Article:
The Transportation Safety Board is trying to find out what caused a Canadian North jet to roll, shortly after take off last December.
The Boeing 737-300 had just left Fort MacKay, Alta., with 133 passengers and 6 crew members on board.
The TSB says as the airplane had climbed to about 800 feet when it began a 10 degree roll to the left.
The pilots tried to counter to the right, but couldn't. Then there was a drop in air speed.
"The whole manoeuvre last 15 to 20 seconds,” says John Tavernini, a senior technical investigator with the TSB. “It wasn't very long, but it was a period of time when the pilots felt they were losing control of the aircraft. But control was regained before any upset occurred.”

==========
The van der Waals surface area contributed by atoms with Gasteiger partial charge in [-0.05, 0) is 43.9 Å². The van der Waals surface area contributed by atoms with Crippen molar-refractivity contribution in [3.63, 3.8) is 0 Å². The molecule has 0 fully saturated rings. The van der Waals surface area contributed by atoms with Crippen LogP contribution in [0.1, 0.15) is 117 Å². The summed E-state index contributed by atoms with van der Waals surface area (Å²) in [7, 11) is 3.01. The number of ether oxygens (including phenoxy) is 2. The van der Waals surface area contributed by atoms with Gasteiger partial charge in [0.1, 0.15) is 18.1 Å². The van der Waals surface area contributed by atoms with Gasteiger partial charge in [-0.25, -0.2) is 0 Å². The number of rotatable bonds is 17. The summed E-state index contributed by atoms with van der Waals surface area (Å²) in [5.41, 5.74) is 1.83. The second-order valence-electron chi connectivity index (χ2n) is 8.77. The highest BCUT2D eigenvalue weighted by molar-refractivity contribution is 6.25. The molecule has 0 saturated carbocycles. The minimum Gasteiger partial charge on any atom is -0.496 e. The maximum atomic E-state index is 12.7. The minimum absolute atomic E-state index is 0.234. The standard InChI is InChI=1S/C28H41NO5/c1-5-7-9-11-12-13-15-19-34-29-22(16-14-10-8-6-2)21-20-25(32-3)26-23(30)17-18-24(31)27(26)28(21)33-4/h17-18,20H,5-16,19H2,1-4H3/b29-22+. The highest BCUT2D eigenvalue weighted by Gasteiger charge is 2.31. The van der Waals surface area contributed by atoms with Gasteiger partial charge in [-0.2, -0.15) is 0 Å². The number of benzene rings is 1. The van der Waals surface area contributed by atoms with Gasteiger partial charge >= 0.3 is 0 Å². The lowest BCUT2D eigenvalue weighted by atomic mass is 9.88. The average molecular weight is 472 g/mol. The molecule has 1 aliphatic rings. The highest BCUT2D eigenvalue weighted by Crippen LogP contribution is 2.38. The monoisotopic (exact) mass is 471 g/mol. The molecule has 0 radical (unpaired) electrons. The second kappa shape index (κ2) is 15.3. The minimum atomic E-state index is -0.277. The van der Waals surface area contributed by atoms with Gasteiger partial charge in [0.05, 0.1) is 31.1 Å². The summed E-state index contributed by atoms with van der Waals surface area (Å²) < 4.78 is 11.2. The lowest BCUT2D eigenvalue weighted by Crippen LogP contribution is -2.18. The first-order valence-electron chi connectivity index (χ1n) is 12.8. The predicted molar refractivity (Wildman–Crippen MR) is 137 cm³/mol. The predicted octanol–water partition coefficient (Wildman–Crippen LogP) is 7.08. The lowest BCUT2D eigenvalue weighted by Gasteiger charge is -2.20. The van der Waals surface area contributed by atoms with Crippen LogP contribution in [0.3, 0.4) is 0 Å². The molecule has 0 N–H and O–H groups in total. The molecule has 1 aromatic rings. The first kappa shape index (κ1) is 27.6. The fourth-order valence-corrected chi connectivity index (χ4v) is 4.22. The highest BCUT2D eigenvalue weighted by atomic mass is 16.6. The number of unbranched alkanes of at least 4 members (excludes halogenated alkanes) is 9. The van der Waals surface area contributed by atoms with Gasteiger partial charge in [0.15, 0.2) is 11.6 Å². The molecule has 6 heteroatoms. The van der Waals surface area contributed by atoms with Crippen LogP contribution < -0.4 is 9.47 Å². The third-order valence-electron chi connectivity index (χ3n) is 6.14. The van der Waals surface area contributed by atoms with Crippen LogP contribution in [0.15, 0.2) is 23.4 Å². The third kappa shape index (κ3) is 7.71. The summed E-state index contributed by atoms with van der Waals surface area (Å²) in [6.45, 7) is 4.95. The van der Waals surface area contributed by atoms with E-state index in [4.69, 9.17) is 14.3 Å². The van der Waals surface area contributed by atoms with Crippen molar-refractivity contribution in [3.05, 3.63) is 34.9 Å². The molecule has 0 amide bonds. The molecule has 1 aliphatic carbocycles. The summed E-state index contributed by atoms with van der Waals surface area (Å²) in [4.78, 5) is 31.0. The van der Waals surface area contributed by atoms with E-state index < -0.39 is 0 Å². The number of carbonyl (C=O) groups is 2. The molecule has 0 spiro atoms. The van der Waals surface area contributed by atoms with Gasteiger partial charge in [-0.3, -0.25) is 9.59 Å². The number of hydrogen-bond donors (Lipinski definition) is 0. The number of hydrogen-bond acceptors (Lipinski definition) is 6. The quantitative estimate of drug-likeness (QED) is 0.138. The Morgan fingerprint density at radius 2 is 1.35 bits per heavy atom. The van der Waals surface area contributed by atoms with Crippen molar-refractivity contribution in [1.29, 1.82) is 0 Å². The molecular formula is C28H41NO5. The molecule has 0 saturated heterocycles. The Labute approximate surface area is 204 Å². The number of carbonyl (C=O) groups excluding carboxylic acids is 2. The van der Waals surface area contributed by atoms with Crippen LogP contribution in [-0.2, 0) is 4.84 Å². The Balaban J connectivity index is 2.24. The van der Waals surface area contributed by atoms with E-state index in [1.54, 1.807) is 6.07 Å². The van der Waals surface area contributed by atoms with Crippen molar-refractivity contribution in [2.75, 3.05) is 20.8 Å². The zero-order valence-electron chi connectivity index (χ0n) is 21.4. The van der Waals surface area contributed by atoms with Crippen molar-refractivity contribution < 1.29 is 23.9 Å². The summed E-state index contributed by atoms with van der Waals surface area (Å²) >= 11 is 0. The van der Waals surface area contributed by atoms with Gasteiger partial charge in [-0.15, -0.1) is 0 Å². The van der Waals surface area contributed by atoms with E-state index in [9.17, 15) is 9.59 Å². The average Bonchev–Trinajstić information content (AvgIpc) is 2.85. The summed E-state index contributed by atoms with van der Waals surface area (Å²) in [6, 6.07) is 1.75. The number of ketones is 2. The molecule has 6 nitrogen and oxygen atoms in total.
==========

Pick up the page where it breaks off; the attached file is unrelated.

Tavernini says the nose of the airplane also pitched up, when the pilots were trying to point the nose down.
“Once their air speed recovered somewhat, they retracted flaps and the issue resolved itself."
Tavernini says Canadian North grounded the plane when it landed in Edmonton and did a thorough inspection.
It found minor issues that were unrelated, but nothing that would cause the roll.
The plane was put through a test flight and was later put back in service.
The TSB didn't find out about the incident until two weeks ago — more than six months after it happened — because the airline failed to report it.
"We got missed in December and through a safety quality assurance audit that the company did, they found the omission and corrected it as soon as they were aware of it," Tavernini says.
The TSB is now analyzing the flight data recorder files to try to find out what may have caused the plane to roll.